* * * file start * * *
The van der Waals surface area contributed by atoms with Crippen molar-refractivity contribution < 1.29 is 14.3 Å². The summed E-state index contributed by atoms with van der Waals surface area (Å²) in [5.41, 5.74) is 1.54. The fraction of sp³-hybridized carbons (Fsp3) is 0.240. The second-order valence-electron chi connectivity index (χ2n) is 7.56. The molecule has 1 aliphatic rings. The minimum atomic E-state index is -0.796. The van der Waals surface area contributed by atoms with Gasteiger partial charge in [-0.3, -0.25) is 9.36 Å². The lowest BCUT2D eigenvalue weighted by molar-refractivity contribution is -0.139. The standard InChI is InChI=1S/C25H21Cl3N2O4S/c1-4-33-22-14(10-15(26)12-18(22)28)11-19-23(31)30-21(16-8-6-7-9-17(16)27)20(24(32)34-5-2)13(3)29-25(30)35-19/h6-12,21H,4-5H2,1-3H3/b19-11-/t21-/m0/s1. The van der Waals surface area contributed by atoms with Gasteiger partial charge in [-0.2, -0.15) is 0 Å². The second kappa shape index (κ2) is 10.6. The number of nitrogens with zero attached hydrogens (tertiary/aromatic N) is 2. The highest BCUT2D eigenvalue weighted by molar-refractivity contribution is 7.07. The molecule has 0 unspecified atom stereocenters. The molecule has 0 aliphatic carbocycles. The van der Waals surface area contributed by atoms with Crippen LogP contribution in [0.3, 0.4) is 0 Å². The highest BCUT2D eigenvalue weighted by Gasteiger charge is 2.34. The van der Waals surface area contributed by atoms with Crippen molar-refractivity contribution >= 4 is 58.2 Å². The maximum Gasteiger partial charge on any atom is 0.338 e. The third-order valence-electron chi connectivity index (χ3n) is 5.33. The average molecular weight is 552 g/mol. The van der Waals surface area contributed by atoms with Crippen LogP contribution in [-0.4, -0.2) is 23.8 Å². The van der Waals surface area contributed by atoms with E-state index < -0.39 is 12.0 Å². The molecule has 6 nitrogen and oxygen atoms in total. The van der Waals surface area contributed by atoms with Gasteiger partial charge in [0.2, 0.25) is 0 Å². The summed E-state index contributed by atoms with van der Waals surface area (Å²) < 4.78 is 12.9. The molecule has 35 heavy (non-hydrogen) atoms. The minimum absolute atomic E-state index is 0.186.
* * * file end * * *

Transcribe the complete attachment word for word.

The van der Waals surface area contributed by atoms with Crippen molar-refractivity contribution < 1.29 is 14.3 Å². The summed E-state index contributed by atoms with van der Waals surface area (Å²) in [5.41, 5.74) is 1.54. The fraction of sp³-hybridized carbons (Fsp3) is 0.240. The second-order valence-electron chi connectivity index (χ2n) is 7.56. The molecule has 1 aliphatic rings. The minimum atomic E-state index is -0.796. The van der Waals surface area contributed by atoms with Gasteiger partial charge in [-0.3, -0.25) is 9.36 Å². The lowest BCUT2D eigenvalue weighted by molar-refractivity contribution is -0.139. The standard InChI is InChI=1S/C25H21Cl3N2O4S/c1-4-33-22-14(10-15(26)12-18(22)28)11-19-23(31)30-21(16-8-6-7-9-17(16)27)20(24(32)34-5-2)13(3)29-25(30)35-19/h6-12,21H,4-5H2,1-3H3/b19-11-/t21-/m0/s1. The van der Waals surface area contributed by atoms with Gasteiger partial charge in [-0.2, -0.15) is 0 Å². The second kappa shape index (κ2) is 10.6. The number of nitrogens with zero attached hydrogens (tertiary/aromatic N) is 2. The highest BCUT2D eigenvalue weighted by molar-refractivity contribution is 7.07. The molecule has 0 unspecified atom stereocenters. The molecule has 0 aliphatic carbocycles. The van der Waals surface area contributed by atoms with Crippen LogP contribution in [0.3, 0.4) is 0 Å². The highest BCUT2D eigenvalue weighted by Gasteiger charge is 2.34. The van der Waals surface area contributed by atoms with Crippen molar-refractivity contribution >= 4 is 58.2 Å². The maximum Gasteiger partial charge on any atom is 0.338 e. The third-order valence-electron chi connectivity index (χ3n) is 5.33. The average molecular weight is 552 g/mol. The van der Waals surface area contributed by atoms with Crippen LogP contribution in [-0.4, -0.2) is 23.8 Å². The van der Waals surface area contributed by atoms with E-state index < -0.39 is 12.0 Å². The molecule has 6 nitrogen and oxygen atoms in total. The van der Waals surface area contributed by atoms with Gasteiger partial charge in [0.2, 0.25) is 0 Å². The summed E-state index contributed by atoms with van der Waals surface area (Å²) < 4.78 is 12.9. The molecule has 35 heavy (non-hydrogen) atoms. The minimum absolute atomic E-state index is 0.186.